"The vaccination passport will be mandatory as of January 18 to access the SAQ and the SQDC. Moreover, the vaccination passport will be extended to non-essential commerces in the coming weeks," said Dubé.
The health minister said that there's not yet a list of what businesses will be affected, but that health experts are reviewing the matter and will reveal the list of businesses soon.
There are several upcoming changes to the vaccination passport system that you need to be aware of. In addition to it being mandatory at the SAQ and the SQDC as of January 18, the government announced that eventually the vaccine passport will be updated to include the third dose.
"Right now, a vaccine passport is valid with two doses," said Dubé. "We haven't determined the date because we can't ask people to meet the requirements when they haven't had the chance to be vaccinated, but we will expand the vaccine passport to three doses."
Referencing the displeasure of the unvaccinated, Dubé said that "there's a very simple solution: it's to get vaccinated. It's free and it will protect you from the disease."
"We, the undersigned, demand that the Government of Quebec publicly reject, as of now, the idea of a mandatory vaccination passport and that it commit itself to do like the Governor of Florida, Ron DeSantis, has done, that is to say, prohibit the obligation to present a vaccination passport in order to attend certain events and practice certain activities," the petition states.
Samson, a former Coalition Avenir Québec member who switched sides in June, held a press conference about the petition alongside Conservative Party of Quebec leader Eric Duhaime on August 12. They explained that the party had already collected 133,000 signatures on a previous petition that did not meet the criteria of the National Assembly.
"We reviewed the wording [...] So we're going to ask these hundreds of thousands of people to re-sign their petition on the National Assembly website, and we're going to invite Quebecers who don't agree with the vaccine passport to come forward as well," Samson said.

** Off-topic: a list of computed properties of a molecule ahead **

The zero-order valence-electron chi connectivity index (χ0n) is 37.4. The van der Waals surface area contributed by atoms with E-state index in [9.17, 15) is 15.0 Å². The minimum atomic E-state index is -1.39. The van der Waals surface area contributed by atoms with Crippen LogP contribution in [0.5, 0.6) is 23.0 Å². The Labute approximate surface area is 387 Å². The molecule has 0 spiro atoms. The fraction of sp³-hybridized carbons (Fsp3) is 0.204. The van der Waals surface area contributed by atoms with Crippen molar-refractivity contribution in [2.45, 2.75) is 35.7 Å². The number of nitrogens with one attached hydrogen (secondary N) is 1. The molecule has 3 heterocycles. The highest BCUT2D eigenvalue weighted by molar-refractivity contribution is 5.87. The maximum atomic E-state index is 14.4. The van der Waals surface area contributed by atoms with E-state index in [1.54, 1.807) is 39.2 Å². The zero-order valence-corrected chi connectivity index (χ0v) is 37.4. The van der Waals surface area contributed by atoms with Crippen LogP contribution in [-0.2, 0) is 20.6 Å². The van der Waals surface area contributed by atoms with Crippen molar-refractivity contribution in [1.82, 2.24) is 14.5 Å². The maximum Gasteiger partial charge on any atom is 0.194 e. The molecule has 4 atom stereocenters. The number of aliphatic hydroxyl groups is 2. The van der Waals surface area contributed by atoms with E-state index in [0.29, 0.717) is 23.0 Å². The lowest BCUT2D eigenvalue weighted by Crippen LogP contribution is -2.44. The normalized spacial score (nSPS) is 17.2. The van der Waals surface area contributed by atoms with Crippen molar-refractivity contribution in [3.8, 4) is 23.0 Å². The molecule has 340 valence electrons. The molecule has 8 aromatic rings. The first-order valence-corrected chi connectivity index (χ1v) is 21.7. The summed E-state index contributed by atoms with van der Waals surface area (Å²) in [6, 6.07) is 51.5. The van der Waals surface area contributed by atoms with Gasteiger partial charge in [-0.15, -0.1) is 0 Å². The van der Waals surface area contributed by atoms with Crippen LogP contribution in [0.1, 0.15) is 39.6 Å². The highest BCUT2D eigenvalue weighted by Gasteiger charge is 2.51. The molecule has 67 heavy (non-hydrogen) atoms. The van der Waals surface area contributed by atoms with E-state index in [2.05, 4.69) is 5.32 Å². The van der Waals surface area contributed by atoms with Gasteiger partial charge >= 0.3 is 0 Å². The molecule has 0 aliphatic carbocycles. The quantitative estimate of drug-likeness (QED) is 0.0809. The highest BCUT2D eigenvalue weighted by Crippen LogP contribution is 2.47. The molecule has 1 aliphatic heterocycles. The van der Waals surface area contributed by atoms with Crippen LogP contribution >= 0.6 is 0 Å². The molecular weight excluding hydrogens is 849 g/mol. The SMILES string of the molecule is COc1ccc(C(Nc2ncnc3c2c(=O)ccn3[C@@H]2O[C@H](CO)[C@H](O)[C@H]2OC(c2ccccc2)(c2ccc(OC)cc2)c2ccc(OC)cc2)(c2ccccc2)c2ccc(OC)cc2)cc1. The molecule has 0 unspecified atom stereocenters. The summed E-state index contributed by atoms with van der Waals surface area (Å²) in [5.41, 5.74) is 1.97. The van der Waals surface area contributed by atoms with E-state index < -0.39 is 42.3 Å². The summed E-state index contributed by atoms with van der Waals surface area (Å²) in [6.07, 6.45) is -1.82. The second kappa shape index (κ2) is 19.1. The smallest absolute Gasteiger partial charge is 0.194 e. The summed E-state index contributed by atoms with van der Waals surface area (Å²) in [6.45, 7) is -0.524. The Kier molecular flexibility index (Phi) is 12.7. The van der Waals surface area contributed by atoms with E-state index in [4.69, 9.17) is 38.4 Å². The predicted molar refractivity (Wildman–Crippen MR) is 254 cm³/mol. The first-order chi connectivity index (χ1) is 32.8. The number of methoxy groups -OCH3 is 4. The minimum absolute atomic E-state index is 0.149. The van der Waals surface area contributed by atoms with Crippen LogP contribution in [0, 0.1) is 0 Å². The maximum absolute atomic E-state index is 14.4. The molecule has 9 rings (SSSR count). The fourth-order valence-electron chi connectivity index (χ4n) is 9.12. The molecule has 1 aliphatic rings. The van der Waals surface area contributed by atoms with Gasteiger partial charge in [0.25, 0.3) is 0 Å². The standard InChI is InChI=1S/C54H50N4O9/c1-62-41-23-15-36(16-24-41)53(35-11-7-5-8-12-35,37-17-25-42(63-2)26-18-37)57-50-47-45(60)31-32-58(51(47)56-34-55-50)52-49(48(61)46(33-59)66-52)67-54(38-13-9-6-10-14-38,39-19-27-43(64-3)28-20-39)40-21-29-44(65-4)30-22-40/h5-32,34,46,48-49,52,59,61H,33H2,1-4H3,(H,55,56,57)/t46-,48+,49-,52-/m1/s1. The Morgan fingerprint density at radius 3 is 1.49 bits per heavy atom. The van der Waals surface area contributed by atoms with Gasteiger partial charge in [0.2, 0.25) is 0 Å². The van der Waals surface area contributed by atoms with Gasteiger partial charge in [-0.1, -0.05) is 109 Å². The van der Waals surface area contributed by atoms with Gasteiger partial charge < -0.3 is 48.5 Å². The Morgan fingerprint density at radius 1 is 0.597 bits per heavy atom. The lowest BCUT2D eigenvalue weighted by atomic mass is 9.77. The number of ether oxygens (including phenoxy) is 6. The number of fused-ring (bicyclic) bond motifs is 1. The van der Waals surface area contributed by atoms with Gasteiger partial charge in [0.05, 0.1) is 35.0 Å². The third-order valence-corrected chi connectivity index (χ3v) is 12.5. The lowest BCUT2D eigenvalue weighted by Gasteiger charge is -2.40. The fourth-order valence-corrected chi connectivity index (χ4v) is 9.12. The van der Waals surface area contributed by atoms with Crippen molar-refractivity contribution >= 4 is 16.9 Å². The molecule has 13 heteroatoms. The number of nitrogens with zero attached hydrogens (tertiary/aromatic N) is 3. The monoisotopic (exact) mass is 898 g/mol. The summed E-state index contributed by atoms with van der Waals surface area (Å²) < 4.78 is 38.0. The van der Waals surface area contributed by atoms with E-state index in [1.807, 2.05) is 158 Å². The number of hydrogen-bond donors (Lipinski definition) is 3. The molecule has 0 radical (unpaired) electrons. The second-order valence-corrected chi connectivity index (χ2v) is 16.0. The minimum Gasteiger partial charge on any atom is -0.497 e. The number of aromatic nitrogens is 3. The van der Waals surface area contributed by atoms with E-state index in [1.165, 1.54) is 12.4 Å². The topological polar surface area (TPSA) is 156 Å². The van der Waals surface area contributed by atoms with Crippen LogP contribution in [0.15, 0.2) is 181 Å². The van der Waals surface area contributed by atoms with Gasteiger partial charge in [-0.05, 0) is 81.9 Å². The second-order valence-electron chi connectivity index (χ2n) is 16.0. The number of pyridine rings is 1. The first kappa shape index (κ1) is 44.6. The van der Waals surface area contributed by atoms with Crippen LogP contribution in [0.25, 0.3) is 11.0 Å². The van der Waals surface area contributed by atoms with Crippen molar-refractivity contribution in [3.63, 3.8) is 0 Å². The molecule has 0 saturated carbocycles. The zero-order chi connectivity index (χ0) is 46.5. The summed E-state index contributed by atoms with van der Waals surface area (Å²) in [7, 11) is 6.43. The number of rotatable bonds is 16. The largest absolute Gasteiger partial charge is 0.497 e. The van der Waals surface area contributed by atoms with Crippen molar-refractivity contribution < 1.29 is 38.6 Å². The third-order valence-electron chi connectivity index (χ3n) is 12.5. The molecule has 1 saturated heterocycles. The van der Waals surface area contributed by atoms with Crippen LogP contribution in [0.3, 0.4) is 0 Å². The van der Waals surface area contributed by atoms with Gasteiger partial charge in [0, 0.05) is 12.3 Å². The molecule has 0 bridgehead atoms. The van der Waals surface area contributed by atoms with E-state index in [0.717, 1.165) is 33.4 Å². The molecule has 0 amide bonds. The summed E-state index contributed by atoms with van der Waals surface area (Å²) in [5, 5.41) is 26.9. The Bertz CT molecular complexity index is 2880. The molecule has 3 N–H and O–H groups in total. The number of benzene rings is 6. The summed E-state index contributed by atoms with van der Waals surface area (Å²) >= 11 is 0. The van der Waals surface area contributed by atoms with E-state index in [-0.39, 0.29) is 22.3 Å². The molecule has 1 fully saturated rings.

The petition, which was posted to the National Assembly website on August 12, had garnered more than 75,000 signatures at the time this article was published.
The premier said Quebec Health Minister Christian Dubé will disclose details of the vaccine passport in Quebec in the coming days.
Why does Legault think Quebec needs a vaccine passport?
Legault said that though the recent rise in new COVID-19 cases in Quebec is low compared to other countries, Quebec has entered the start of a fourth wave of COVID-19. Canada's chief public health officer, Dr. Theresa Tam, said there was evidence of a fourth wave in Canada on July 30.
"We will be giving certain privileges to those who have accepted the effort to go and get two doses," Legault said.
"[Those people] have to live a semi-normal life [and] have to be able to have access to all activities, including non-essential activities like going to a restaurant."
The premier said that in Quebec, 83% of the population over 12 years old has received one dose of a COVID-19 vaccine, while 67% of the population has received two.
"Right now the people finding themselves in the hospital, the large majority were not vaccinated," Legault said.
"Nobody in Quebec wants to relive what we lived last year, [...] being obliged to postpone surgeries because our hospitals are full," he said.
However, Legault confirmed that the province is maintaining the objective of having students on all levels — from elementary to university — return to school in-person this fall.
How could Quebec's vaccine passport be used?
In Quebec's July 8 announcement of its vaccine passport plan, the ministry of health said it would not be used to access essential or public services, like hospitals, schools and elections — but it could be implemented for non-essential services in high-risk activities like gyms, team sports, bars and restaurants.
The vaccine passport could also be implemented in moderate or low-risk activities that involve large groups of people, like arts and entertainment shows, festivals and sporting events.